“We’re not going to take on a staff member that doesn’t drink the kool-aid, so to speak,” Dylan says. “We want everyone to be on board with our philosophy and if those people want to work for us, we want to work with them. That helps to create a really good environment because we can believe in our staff and we know that they’ve got Bo.lan’s best interest at heart.”
This trust of people to embrace something different extends to the restaurant’s customers as well. Songvisava and Jones had to train diners to attempt a way of eating they may not have expected when walking in the door. In traditional Thai cooking, all the dishes come out at once. That’s important to the flavor, they say, it gives balance. The spicy, the sweet, the savory…it’s all hand-picked to create a balanced experience. They’re strict about that. And it’s Bo’s biggest frustration when customers try to insist dishes come out in courses.
“That clearly tells us that they don’t know anything about Thai food or us,” Bo says.
So while the Bo.Lan team works to make the customers comfortable, they also stick to the philosophy that people need to have an open mind. It’s not just about respecting the chef’s curation of the flavor but respecting the culture — not westernizing it to fit your own expectations of fine dining.
All of these gambles have paid off. Opened in 2009, Bo.lan has a Michelin star, has been voted one of the best 50 restaurants in Asia. Bo was voted the best female chef on the continent.
This success isn’t totally unexpected to Bo — she works hard, is incredibly passionate, and was confident in her abilities and the foods themselves. She wouldn’t have started the restaurant if she thought it would fail, she explains. The real stress was on her relationship. The restaurant was well received early on, but the marriage… that had its moments.
“When we first started, it was a lot harder because we were both young and both new to each other and also to the kitchen and having our own the business,” she says. “There are so many stress levels that we had to encounter and at the beginning, we didn’t really know how to manage that or how to draw the line.”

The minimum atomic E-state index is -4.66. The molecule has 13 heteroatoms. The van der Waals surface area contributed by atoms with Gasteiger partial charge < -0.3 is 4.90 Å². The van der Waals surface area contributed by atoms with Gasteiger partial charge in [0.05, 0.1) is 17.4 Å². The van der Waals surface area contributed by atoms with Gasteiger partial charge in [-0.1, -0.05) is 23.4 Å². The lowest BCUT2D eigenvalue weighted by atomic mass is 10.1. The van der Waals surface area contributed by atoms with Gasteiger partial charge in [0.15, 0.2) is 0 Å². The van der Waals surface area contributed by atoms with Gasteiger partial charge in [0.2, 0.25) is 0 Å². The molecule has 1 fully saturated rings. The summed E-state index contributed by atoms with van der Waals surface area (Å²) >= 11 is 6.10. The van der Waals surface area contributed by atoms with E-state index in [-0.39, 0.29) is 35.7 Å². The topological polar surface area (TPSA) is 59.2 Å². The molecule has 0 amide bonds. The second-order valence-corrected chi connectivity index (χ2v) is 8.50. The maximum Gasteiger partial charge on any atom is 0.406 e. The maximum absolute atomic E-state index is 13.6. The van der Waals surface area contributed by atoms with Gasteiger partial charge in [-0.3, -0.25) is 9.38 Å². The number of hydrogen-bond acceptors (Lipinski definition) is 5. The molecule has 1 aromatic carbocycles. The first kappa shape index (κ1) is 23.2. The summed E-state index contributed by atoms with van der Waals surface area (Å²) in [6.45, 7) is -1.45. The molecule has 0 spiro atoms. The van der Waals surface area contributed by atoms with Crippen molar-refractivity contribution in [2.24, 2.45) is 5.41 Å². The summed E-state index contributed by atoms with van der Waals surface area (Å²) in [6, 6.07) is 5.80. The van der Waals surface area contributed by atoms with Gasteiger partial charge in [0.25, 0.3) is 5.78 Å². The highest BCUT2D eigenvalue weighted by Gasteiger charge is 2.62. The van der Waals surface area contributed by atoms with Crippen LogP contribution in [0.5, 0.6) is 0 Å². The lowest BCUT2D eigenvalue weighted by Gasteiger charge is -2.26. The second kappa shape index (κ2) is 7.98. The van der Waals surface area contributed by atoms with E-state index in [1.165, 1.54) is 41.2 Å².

“Also,” Dylan chimes in. “when you are running or owning a restaurant together, there really isn’t a time when you’re not running and owning a restaurant together. It’s such a 24-hour business that it requires a bit of patience and understanding.”
That took some trial and error to learn, but as they matured things grew easier.
“It’s getting better and better every year,” Bo says. “We understand each other a lot more, we learn to compromise to each other in a better way.”
“You can read that as me just doing what I’m told,” Dylan says dryly. Bo smiles.
“You’ve gotten better at that.”
Along with the phenomenal food, one thing that makes Bo.lan unique is its commitment to sustainability. Bo and Dylan’s goal is to operate restaurants with nearly zero carbon emissions. They’re people who love food. And if you love the taste of real food, they say, you have to do what you can to preserve it or we’ll all end up eating only lab meat sooner rather than later. So they change their menus nightly and they develop them around what their local farmers and producers have rather than the other way around. It’s a symbiotic relationship which they say is vital to sustainability.
“Our farmers and our producers gave us a greater understanding of the impacts of global warming and the impacts of climate change and how that affects their livelihood and, in turn, our livelihood,” Dylan says. “And I think we just wanted to make our small part of the world a better place for the next person. Leave it better than when you find it, so to speak”
And as they grow their culinary empire, adding in more casual fare to the mix, Songvisava and Jones work continually to make things more sustainable and more authentic without compromise. Eventually, they just want to be off the grid completely. Put down roots in the middle of nowhere, with a restaurant that is fully running off its own power, generating zero waste — a destination for people to travel to in itself
“The philosophy we had from the first day is we don’t have to compromise,” Bo says. “Every day we go to Bo.lan, we know that we are supporting our small-scale farmers, our small-scale fisherman, and encouraging them to keep doing what they’re doing so we have a good product to do what we have to do well, yeah?”
“The fact that we’re actually doing what we say we’re doing. Helps me sleep well at night,” Dylan adds. “It’s not just a marketing term.”
“I think you have to believe in what to do,” Bo says, “and just stick to it.”